The Secret To Keeping Your Balance When Your Job Becomes A High-Wire Act

Do you feel like you are walking a tightrope at work? Maybe you have been promoted recently to a position of leadership and you are finding the politics even more complicated than you imagined. Or maybe you are finding it impossible to balance work and the rest of your life.  Or maybe you are managing a difficult client and trying to maintain the relationship while keeping your patience and integrity.


There is both art and science to walking a tightrope – funambulism ( funis = rope and ambulism = walking).  The art of funambulism is in the performance – splitting your attention between (a) keeping your audience and (b) keeping your balance. The science of funambulism is in lowering your center of gravity and minimizing the impact of rotational forces on your balance. What you need is a tightrope walker’s balance pole.

The workplace equivalent of a well-designed tightrope walker’s balance pole is a supportive team fully aligned to a common strategy. (We are assuming here that you have a team and work that requires a team, see previous post.) Have you ever seen one of those toy tightrope walkers that balances almost magically on a string? The magic is achieved (for both the toy and the real tightrope walker) by a flexible pole which is weighted at the ends. The pole reduces the impact of rotational forces and lowers the center of gravity of the funambulist. If the weights at the ends of the pole are below the level of the tightrope, the center of gravity of the walker can actually move below the level of the tightrope as well. At that point, standing on top of the tightrope essentially requires the same balance as hanging down from the rope by your hands.

The challenge is that you need the strength to carry the weighted pole across the tightrope.  It also helps to have a platform at the other end of the tightrope where you can rest. So, if you find yourself on a tightrope – an organizational funambulist – you need to be able, at least figuratively, to carry your strategy and your team along with you. Your team gives you the weight on your balance pole to lower your center of gravity. Their commitment to a common strategy gives you the confidence to deal with the forces that might otherwise make you lose your balance and fall off the tightrope.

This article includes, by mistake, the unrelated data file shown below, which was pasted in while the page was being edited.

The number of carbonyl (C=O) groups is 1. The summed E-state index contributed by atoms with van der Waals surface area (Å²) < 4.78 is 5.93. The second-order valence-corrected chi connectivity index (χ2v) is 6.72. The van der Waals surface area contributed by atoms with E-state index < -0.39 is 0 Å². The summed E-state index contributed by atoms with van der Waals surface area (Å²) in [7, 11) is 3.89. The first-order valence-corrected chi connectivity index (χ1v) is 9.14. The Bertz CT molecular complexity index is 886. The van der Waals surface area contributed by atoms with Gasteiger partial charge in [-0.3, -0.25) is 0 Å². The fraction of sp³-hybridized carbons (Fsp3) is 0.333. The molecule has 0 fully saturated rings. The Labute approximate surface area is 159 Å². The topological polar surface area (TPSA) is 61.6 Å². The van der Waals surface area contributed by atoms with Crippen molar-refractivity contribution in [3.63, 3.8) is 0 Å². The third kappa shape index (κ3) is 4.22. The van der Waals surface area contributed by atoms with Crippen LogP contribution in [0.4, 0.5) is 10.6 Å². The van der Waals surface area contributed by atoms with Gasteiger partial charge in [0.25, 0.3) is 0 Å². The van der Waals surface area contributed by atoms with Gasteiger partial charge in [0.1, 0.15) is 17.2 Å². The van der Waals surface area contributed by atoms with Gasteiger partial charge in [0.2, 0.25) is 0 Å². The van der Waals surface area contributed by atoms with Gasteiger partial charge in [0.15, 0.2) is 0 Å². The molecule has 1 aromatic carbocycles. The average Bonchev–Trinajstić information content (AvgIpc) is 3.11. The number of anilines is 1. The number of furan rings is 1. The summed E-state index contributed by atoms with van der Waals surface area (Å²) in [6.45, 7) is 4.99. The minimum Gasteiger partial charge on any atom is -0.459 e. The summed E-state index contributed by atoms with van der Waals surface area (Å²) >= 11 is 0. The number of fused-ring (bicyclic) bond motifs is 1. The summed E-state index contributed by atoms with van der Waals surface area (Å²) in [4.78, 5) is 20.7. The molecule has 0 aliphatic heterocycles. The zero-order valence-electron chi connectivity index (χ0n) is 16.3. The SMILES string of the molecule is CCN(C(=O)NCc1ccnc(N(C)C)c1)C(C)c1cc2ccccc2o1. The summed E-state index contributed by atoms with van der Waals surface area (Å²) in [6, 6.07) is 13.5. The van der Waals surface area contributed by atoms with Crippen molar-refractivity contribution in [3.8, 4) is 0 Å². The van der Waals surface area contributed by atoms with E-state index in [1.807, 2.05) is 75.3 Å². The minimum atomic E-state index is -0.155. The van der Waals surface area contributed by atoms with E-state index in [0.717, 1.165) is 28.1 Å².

Your team’s weight has to be optimally distributed to help you keep your balance. If you are looking for a  novel way to engage your team in a conversation about strategy, balance, and funambulism, you could buy or construct the pub puzzle that requires you to balance six nails on the head of one nail.  (There are versions with more nails but the puzzle is the same.) Let the team work on the puzzle and then discuss what they are learning and how it applies. The solution requires applying the same principles of lowering the center of gravity and “knitting the team together around a single strategy.”  You may not be able to get off the tightrope, but you can make it easier to keep your balance.

5 responses to “The Secret To Keeping Your Balance When Your Job Becomes A High-Wire Act”

  1. Like the term “funambulism” and concept. A solid team and a good stategy may achieve balance and lower gravity point but what do you do when somebody outside the team and likely from above touches an arm of the balance pole? That is when you fall off.

  2. Thanks for sharing this post Giles! My immediate reaction to the scenario you describe is that perhaps the leader is overloaded with an undue burden. If there’s a balancing act, then some (or all) of what the leader is doing might currently be allocated to activities that are unsustainable. It behooves the leader in this scenario to identify the source of that instability (unsustainable activities) and address promptly. This is the equivalent of lowering their center of gravity.

    The most immediate examples that I can think of are empowering one’s teams to be self-organizing, and delegating appropriately.

    To the the previous commenter’s argument, a strong leader strives to have their center of gravity be so low that they are impervious to outside forces. At some point the center of gravity is so low that the leader can leave the system and it will continue to produce just as it did prior to their departure. Creating such a system takes time, persistence, and a keen eye for cutting the unsustainable. It then positions that leader to be involved in what’s important for the long-term success and growth of the organization instead of being pulled into what’s immediately urgent.

    I didn’t intend to write this much, so I must have really enjoyed this topic!

    • I am a fan of self-managing teams and emergent leadership where possible. Interestingly, the approach of using your team as a balancing pole applies to all the team members. As I was writing the post, I realized that fact and actually removed the language that would have limited the advice to leaders only. But I certainly agree with you that creating a sustainable system for a team is the way to go. That is difficult if any member takes more responsibility than she or he can carry. Thanks for contributing to the dialogue. I am glad the post triggered your ideas.